-- Tsunami Guitars and Custom Woodworking, Cleveland, TN

View TinWhiskers's profile


179 posts in 979 days

#8 posted 11-18-2015 01:21 PM

Chart shows what Tennessee stated. Temp not the biggest factor.

View TinWhiskers's profile


179 posts in 979 days

#9 posted 11-18-2015 01:26 PM

I am new at this drying. Just got 20 slabs late summer. Put them in my shop figuring it was better than outside. Started monitoring humidity. Humidity in the shop overnight will rise above what it is outside. Would the moisture in the wood raise the humidity in my shop? Heat has not been on much.
Gas vented when it is on.

View bondogaposis's profile


4769 posts in 2378 days

#10 posted 11-18-2015 01:29 PM

Yes, it will dry in freezing temperatures but at a slower rate. Slow is good when it comes to air drying lumber. I should mention that proper stacking and sticking is crucial for getting good results.

-- Bondo Gaposis

View lndfilwiz's profile


106 posts in 1627 days

#11 posted 11-18-2015 02:50 PM

Years ago, Mother Earth News had an article on drying lumber in Canada using a green house addition on the side of a work shop. The sun heated up the lumber during the day and heat care over kept the wood drying at night. The article stated that the lumber was sticked and turn every 2 weeks to keep from warping. In Wyoming you should have enough sun for this to work.

-- Smile, it makes people wander what you are up to.

View mpo414's profile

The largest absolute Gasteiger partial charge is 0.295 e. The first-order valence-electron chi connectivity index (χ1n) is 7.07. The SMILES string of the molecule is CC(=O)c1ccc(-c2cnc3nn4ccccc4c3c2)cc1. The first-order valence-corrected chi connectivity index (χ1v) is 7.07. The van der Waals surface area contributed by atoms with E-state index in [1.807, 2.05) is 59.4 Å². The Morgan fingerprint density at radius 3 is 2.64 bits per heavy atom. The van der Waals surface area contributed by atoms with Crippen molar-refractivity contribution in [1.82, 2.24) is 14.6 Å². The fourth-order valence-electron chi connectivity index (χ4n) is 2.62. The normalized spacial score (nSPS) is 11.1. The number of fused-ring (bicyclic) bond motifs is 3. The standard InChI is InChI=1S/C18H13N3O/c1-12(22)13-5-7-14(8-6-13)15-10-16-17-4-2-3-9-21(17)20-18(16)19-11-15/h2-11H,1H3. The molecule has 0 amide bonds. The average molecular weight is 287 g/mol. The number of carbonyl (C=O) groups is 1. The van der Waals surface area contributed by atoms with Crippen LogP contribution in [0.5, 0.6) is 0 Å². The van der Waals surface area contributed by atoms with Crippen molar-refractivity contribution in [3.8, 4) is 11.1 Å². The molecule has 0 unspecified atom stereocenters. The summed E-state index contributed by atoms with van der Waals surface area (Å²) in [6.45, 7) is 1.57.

19 posts in 948 days

#12 posted 11-18-2015 03:19 PM

Thanks for all the advice, it sounds like I should be able to dry the wood in my cold shop but it may take a little longer than if I were to stack it in my heated garage. The garage is heated with propane but it is a sealed combustion heater that is directly vented to the outside so it should not be adding a lot of moisture to the area. Our relative humidity levels here in Wyoming at 7,000’ have been around 30% this week and temperatures during the day around 40F and at night 10F. I like the idea of a green house addition to the shop, that may just work out here. Can anyone point me to a link or another post or even just lend some advice about how you prefer to stack and sticker your lumber for air drying? I have been doing this to my current stacks but am not sure I am doing it correctly. Thanks again.

-- Matt, Wyoming

View mahdee's profile


3890 posts in 1794 days

#13 posted 11-18-2015 04:49 PM

Main thing to consider is even air flow. So, make the row spaces equal to height spaces for air to evenly flow all around. If you are stacking it outside, make the stack to look like a “V” with either the point or the legs facing north in winter and south during summer months.


View Tim's profile


3812 posts in 1988 days

#14 posted 11-18-2015 07:20 PM

Matt, you’ll get good advice here, but it you want the details too, this is very thorough:

View mpo414's profile


19 posts in 948 days

#15 posted 11-18-2015 07:50 PM

Tim, thank you for the link. I gave it a quick review and it seems like a great document. As a scientist by trade I can appreciate the detail and science to back everything up! I can’t wait to read it in length. Thank you.

-- Matt, Wyoming

showing 1 through 15 of 18 replies

Have your say...

You must be signed in to reply.

DISCLAIMER: Any posts on LJ are posted by individuals acting in their own right and do not necessarily reflect the views of LJ. LJ will not be held liable for the actions of any user.

Latest Projects | Latest Blog Entries | Latest Forum Topics